Mar 02, 2022

Foreign policy hasn’t taken center stage like this in two decades,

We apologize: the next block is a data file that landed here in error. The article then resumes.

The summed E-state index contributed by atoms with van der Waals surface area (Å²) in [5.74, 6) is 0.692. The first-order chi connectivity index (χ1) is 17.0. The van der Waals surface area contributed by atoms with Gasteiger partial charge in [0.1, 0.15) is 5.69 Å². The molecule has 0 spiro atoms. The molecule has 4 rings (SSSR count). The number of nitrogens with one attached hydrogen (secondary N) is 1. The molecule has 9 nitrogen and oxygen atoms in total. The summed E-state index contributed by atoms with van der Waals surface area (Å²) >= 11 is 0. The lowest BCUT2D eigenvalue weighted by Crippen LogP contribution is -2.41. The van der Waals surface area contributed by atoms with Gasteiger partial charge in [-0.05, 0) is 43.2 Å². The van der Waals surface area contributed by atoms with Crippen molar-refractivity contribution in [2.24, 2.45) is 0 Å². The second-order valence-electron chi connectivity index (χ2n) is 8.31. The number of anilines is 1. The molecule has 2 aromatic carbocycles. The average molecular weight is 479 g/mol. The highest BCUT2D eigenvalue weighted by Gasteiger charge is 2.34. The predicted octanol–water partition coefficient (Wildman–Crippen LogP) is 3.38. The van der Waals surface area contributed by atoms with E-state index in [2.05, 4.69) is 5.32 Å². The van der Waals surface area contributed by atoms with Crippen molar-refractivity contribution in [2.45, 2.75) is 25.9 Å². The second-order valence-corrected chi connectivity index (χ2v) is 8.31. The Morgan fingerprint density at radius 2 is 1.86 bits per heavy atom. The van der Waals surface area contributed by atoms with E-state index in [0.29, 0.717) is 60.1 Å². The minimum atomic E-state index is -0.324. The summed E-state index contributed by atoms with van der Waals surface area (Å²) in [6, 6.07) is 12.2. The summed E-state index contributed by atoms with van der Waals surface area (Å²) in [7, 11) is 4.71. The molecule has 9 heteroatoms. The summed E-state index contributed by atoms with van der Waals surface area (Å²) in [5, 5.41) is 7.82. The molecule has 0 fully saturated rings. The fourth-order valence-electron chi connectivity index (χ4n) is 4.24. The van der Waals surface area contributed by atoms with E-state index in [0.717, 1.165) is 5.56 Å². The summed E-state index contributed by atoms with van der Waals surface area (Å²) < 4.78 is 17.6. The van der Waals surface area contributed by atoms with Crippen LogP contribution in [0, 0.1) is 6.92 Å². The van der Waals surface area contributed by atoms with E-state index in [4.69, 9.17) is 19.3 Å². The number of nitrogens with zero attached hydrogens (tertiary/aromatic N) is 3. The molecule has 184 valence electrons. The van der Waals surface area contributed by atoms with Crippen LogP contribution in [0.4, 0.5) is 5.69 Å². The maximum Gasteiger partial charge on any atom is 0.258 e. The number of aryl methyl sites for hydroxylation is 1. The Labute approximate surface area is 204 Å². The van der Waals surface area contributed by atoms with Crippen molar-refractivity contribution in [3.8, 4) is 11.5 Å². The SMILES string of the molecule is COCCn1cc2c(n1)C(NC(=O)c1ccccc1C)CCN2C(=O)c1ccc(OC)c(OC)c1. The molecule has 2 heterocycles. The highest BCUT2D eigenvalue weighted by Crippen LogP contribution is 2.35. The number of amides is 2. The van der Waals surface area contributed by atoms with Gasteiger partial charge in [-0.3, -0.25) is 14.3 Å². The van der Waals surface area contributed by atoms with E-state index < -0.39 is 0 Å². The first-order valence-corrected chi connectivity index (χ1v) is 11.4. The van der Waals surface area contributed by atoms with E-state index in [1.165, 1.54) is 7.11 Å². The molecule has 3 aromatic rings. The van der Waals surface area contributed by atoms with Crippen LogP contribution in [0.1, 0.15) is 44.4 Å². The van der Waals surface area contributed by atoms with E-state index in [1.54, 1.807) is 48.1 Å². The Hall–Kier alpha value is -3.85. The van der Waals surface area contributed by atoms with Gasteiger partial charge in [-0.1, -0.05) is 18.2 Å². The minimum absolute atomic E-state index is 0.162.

Foreign policy hasn't taken center stage like this in two decades Not since President George W. Bush delivered his State of the Union in January 2002, four months after the 9/11 attacks, has an American president delivered a speech freighted with as much foreign policy significance as the one President Joe Biden delivered on Tuesday night. In 2002, Bush started laying the groundwork for the Iraq War, decrying a purported "axis of evil" that included Saddam Hussein's Iraq. On Tuesday, Biden called out the Russian authoritarian leader Vladimir Putin for his "unprovoked" war in Ukraine, while making clear that US troops would not be deployed there. Instead, Biden mounted a spirited defense of NATO and its 29 other members, vowing that the US would "defend every inch of territory of NATO countries with the full force of our collective power." After former President Donald Trump spent years gratuitously bashing NATO and embracing Putin, it was refreshing to hear a US president rousingly endorse the alliance, which Trump's own Secretary of Defense Jim Mattis called "the most successful and powerful military alliance in modern history." Putin has long tried to undermine NATO. Now, due to his reckless military assault on Ukraine, that alliance could grow to include more members. Over the past several days, Russia's neighbor Finland, which has long held the position of military non-alignment, has taken a sharp turn and Finnish politicians are now actively considering joining. In his State of the Union address, Biden positioned himself as the leader of the free world. Given what we've seen in the last week, it didn't seem like a hollow boast. Peter Bergen is CNN's national security analyst, a vice president at New America and a professor of practice at Arizona State University. He is the senior editor of the Coronavirus Daily Brief and author of the new book "The Rise and Fall of Osama bin Laden."